Sir Simon Rattle wrote us a supportive endorsement: “Chineke! is not only an exciting idea but a profoundly necessary one. The kind of idea which is so obvious that you wonder why it is not already in place. The kind of idea which could deepen and enrich classical music in the UK for generations. What a thrilling prospect!”

Chi-chi Nwanoku MBE

Written as part of Ensemble Philharmonic

Clare Stevens: Essential Marketing Tips


It’s neClare Stevens2ver too late to learn another essential skill for the professional musician: how to deal with concert promoters. Whether you are taking part in a fund-raising concert in a village church or making your debut at the Wigmore Hall, it will be somebody’s job to market the event and to make all the practical arrangements. To do that they will need help from you – and they may need it much sooner than you expect.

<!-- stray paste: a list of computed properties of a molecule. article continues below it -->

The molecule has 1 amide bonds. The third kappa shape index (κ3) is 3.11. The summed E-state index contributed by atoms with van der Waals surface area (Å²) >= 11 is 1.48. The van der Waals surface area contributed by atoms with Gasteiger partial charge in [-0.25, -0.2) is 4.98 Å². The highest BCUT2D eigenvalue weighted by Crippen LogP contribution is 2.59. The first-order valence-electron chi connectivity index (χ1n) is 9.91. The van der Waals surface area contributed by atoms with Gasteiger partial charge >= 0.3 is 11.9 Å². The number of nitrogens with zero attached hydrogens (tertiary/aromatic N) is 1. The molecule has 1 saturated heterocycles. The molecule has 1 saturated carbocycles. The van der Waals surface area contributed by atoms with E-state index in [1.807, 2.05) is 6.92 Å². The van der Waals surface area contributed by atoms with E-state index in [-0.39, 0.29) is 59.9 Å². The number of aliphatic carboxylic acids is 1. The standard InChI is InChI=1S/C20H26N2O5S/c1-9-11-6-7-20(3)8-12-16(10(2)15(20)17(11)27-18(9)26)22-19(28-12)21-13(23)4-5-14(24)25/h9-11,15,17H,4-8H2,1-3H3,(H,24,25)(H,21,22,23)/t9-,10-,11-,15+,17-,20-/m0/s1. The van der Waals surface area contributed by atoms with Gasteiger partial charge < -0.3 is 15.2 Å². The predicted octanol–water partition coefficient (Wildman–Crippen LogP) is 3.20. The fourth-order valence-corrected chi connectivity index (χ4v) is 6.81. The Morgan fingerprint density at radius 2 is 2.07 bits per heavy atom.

Let’s say you’ve been booked for a date in February 2017 – more than a year away, so no need to think about it for months, you might imagine. But the concert may be part of a 2016/17 season with a booking brochure that is published in April or May. This means it will need to go to the printer in March, and the marketing manager for the series will need to start collating all the lists of artists, repertoire information, and images in January at the latest. Uploading it all to the venue’s website in time for the season launch is another lengthy task which will need to be started early in the year.